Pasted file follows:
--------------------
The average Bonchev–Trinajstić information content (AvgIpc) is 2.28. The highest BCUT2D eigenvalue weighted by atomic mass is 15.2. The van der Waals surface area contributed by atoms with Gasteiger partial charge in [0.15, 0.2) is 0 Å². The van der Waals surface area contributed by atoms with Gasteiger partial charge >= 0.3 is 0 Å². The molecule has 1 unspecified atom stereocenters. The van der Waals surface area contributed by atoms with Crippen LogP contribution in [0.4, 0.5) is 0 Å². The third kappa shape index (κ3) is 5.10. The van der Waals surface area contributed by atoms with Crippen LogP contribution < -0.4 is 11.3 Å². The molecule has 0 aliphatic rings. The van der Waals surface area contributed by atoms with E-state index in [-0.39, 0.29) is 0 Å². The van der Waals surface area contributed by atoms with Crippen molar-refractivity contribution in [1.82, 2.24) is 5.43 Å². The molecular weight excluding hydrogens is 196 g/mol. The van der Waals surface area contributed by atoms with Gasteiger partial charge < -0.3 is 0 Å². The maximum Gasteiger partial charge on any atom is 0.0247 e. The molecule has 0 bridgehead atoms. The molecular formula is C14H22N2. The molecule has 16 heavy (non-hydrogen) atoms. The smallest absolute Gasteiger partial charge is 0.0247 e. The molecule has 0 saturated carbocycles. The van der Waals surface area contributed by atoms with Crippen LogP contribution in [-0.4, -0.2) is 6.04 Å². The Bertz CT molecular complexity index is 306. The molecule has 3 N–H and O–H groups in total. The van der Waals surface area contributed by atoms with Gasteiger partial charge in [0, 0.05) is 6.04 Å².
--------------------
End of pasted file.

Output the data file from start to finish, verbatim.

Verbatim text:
The average Bonchev–Trinajstić information content (AvgIpc) is 2.28. The highest BCUT2D eigenvalue weighted by atomic mass is 15.2. The van der Waals surface area contributed by atoms with Gasteiger partial charge in [0.15, 0.2) is 0 Å². The van der Waals surface area contributed by atoms with Gasteiger partial charge >= 0.3 is 0 Å². The molecule has 1 unspecified atom stereocenters. The van der Waals surface area contributed by atoms with Crippen LogP contribution in [0.4, 0.5) is 0 Å². The third kappa shape index (κ3) is 5.10. The van der Waals surface area contributed by atoms with Crippen LogP contribution < -0.4 is 11.3 Å². The molecule has 0 aliphatic rings. The van der Waals surface area contributed by atoms with E-state index in [-0.39, 0.29) is 0 Å². The van der Waals surface area contributed by atoms with Crippen molar-refractivity contribution in [1.82, 2.24) is 5.43 Å². The molecular weight excluding hydrogens is 196 g/mol. The van der Waals surface area contributed by atoms with Gasteiger partial charge < -0.3 is 0 Å². The maximum Gasteiger partial charge on any atom is 0.0247 e. The molecule has 0 bridgehead atoms. The molecular formula is C14H22N2. The molecule has 16 heavy (non-hydrogen) atoms. The smallest absolute Gasteiger partial charge is 0.0247 e. The molecule has 0 saturated carbocycles. The van der Waals surface area contributed by atoms with Crippen LogP contribution in [-0.4, -0.2) is 6.04 Å². The Bertz CT molecular complexity index is 306. The molecule has 3 N–H and O–H groups in total. The van der Waals surface area contributed by atoms with Gasteiger partial charge in [0, 0.05) is 6.04 Å².